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May 20, 2021

It's all done but the intro, I tell my editor. And that depends on whether the Warriors win.

  • They didn't. So no intros for anyone.

Today's newsletter is 1,348 words, a 5-minute read.

1 big thing: The prison phone kickback game

Illustration of a prisoner carrying a giant quarter to a payphone.  
Illustration: Aïda Amer/Axios

Incarcerated people and their families pay high rates to talk by phone in part because the deals phone companies cut with prisons and jails drive the prices up — and the Federal Communications Commission is looking to lower them, Axios' Margaret Harding McGill reports.

Why it matters: People who stay in contact with friends and family while in prison are more likely to succeed once they're out.

How it works: Phone service providers pay prisons and jails so-called "site commissions," usually based on revenues, when competing to win the sole contract to provide phone service at the facilities.

  • These payments are used for a variety of purposes — sometimes related to the cost of providing phone service. But in some cases they are used for operating expenses or other programs.
  • The providers recoup the cost of the payments in the rates they set for calls, which family and friends must pay to accept calls from incarcerated individuals.

Driving the news: The FCC will vote Thursday to impose lower limits on the prices phone service providers can charge for some calls at prisons and large jails.

  • The FCC's order focuses on calls made from one state to another because the agency doesn't have the power to set rates for calls made within states.
  • According to a public draft, the FCC order would also set a 2-cent-per-minute cap on the costs phone providers can pass through to callers to recover the payments they make to secure contracts.

What they're saying: "Site commissions drive up the already exorbitant rates that the incarcerated and their families pay just to keep in touch," acting FCC chairwoman Jessica Rosenworcel said in a statement.

Between the lines: The kickback structure means that phone providers, rather than competing by providing the lowest prices, try to provide prisons with the highest payments.

The draft of the FCC's order attempts to curb they way these costs are passed through, but would allow for higher costs when state laws or regulations require site commission payments.

  • "That's just a loophole, and it's going to create a mess," Al Kramer, senior fellow at advocacy group Public Knowledge, told Axios. "It's going to motivate states to just pass a statute to get around this."

The other side: Major phone providers Securus and Global Tel*Link have argued that paying site commissions are a cost of doing business and they should be allowed to recover those costs.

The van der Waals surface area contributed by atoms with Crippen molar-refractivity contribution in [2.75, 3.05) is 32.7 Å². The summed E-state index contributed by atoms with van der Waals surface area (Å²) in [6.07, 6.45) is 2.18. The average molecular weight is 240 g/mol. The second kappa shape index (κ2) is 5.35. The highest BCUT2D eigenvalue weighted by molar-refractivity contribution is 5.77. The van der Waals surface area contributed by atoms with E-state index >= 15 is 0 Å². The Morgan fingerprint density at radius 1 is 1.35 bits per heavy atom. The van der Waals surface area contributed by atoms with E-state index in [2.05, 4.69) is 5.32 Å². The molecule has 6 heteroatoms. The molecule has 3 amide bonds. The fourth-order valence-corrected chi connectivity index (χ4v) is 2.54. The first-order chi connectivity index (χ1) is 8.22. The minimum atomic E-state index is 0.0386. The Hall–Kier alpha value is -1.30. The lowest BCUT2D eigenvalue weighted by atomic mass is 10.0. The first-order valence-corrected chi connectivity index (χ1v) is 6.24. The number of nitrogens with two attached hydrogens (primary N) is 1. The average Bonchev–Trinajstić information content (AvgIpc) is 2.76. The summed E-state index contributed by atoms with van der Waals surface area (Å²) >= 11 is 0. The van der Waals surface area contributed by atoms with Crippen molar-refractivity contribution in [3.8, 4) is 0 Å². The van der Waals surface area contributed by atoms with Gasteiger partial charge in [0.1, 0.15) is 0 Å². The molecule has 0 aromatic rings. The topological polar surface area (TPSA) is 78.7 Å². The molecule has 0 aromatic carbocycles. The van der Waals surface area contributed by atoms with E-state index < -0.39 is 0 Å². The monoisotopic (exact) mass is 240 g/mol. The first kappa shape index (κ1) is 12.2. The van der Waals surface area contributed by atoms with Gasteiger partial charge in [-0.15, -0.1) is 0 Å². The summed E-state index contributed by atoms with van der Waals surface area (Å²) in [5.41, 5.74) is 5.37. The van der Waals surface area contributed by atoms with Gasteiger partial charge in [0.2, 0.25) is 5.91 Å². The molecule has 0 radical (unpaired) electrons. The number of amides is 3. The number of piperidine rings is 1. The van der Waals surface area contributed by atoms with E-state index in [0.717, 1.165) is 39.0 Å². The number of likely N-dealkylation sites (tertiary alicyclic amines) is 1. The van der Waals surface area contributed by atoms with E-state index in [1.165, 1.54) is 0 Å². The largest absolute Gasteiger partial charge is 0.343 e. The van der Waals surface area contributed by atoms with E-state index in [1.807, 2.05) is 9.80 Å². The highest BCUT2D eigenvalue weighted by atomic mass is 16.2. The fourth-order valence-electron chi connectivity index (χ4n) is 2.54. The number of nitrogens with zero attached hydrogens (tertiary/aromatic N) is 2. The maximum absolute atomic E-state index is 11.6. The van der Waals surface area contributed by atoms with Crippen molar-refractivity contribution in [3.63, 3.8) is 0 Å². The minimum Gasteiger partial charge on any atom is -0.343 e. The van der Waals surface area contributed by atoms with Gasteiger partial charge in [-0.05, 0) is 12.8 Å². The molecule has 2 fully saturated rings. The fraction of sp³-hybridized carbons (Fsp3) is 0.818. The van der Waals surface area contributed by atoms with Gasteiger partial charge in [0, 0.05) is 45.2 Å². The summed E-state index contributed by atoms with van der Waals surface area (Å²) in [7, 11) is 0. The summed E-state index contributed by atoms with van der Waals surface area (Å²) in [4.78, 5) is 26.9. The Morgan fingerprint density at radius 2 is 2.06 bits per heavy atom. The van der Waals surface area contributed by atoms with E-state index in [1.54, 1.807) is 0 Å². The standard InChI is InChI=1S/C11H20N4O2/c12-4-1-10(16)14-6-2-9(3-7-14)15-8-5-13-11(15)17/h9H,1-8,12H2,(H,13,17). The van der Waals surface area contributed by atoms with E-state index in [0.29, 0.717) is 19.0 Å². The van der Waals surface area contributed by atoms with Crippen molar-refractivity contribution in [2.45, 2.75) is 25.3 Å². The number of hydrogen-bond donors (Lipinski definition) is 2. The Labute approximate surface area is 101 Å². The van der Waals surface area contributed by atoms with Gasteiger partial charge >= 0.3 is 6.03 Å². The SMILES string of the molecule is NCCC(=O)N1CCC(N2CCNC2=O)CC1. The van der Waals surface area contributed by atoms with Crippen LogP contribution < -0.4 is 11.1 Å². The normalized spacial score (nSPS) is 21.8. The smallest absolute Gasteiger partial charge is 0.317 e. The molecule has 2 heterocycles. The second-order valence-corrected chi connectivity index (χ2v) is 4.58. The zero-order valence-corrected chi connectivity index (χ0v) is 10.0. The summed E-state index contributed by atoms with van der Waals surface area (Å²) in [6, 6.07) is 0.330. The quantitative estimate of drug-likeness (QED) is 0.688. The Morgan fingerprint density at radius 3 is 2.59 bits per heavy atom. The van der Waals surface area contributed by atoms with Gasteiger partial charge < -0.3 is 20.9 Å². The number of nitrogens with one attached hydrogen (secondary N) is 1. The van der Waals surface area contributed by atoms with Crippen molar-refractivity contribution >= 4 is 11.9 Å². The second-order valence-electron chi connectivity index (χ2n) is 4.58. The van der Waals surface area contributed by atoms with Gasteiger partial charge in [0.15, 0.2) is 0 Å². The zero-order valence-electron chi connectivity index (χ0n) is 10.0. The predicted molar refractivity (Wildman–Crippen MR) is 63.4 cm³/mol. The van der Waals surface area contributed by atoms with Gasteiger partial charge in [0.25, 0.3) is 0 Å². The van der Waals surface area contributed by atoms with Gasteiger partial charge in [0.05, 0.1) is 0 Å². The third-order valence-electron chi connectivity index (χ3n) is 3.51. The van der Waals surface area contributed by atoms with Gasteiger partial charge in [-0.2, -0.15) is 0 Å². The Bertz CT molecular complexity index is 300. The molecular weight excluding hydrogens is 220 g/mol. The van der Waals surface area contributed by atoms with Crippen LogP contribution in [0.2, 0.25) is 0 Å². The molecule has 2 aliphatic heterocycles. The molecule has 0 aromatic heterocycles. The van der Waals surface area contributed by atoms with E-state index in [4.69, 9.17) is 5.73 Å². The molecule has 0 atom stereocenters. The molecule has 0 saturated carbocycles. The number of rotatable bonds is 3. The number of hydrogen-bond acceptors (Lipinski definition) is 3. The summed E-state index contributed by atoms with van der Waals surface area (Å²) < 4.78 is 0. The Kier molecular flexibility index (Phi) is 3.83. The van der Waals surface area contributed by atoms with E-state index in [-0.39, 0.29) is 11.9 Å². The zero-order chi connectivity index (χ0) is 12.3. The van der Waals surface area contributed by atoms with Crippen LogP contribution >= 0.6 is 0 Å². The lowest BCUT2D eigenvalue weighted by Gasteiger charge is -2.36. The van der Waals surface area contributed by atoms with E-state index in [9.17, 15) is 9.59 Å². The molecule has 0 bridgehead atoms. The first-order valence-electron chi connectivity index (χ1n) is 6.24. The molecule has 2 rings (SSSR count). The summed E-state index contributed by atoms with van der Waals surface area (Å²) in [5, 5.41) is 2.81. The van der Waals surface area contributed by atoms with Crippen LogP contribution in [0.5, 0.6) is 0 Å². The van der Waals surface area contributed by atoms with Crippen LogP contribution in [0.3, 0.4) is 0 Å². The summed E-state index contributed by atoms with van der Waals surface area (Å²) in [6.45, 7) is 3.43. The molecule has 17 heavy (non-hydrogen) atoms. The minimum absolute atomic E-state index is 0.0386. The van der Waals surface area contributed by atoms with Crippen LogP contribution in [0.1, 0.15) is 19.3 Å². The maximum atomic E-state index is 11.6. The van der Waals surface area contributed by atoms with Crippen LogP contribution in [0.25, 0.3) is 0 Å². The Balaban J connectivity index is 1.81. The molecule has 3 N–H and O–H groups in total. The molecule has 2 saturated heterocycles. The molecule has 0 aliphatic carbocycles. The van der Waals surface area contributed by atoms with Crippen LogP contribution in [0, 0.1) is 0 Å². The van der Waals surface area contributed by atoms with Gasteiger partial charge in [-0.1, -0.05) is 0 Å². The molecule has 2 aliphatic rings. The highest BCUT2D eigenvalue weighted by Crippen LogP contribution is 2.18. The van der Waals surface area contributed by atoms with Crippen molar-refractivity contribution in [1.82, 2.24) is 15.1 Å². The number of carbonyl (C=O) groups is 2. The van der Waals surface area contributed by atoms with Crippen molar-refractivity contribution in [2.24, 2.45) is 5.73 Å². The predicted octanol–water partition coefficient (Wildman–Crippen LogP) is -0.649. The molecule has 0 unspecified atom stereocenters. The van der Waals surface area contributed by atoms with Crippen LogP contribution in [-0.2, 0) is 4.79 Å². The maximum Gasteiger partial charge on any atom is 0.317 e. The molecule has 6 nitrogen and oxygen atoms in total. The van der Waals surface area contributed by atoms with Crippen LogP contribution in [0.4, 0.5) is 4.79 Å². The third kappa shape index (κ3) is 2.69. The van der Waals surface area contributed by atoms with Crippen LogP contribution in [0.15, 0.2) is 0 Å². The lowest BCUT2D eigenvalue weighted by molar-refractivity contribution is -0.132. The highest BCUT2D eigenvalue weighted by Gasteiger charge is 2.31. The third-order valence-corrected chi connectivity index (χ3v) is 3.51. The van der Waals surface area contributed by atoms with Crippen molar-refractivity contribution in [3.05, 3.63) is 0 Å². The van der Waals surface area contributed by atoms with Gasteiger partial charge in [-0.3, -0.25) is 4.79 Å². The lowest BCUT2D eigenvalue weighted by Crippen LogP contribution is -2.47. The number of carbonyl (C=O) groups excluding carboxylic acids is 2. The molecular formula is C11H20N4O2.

Read the full story.

2. Tinder tries to curb offensive messages

A mock=up of a new Tinder screen asking users if they are sure they want to post something that has been flagged by Tinder's AI as potentially offensive.
A mock-up of Tinder's "Are you sure?" screen. Image: Tinder

Tinder parent Match Group is debuting a new screen asking customers "Are you sure?" before they post potentially offensive language. It says the technique has reduced such language by 10% in early testing.

Why it matters: It's another example of the kind of tools tech companies can deploy on the middle ground between just banning content and taking an anything-goes stance.

How it works: When Tinder's AI systems detect language that could be seen as disrespectful, a warning screen pops up, giving users the option to change their wording. The detection algorithm was trained on language that users have reported as offensive in the past.

Between the lines: Tinder says both features appear to be helping, and not just in the immediate moment.

  • Those who saw the "Are you sure?" prompt were less likely to be reported for inappropriate messages over the next month.
  • Those asked whether they were bothered by content were 46% more likely to report inappropriate messages.

The big picture: Tinder says it's the first dating service to use this approach, though the technique does resemble one used by Twitter.

What they're saying: "As a new generation starts dating, we believe we have a responsibility to educate Tinder's members — many of whom are entering the dating pool for the first time — about what kind of behavior is and is not appropriate when building new relationships," Tinder safety head Tracey Breeden told Axios.

Meanwhile: TikTok is announcing an effort today to allow creators who deal with hate or harassment to more easily deal with large volumes of unwanted comments.

3. Facebook: Gov't internet shutdowns on the rise

Animated GIF of a facebook AP button with a "no" symbol in the upper left corner
Illustration: Sarah Grillo/Axios

Facebook says that its services were interrupted 84 times in 19 countries in the second half of last year, compared to 52 disruptions in eight countries that took place during the first half of the year. That's a symptom of a growing trend among countries to restrict access to social media and the open internet, Axios' Sara Fischer and I report.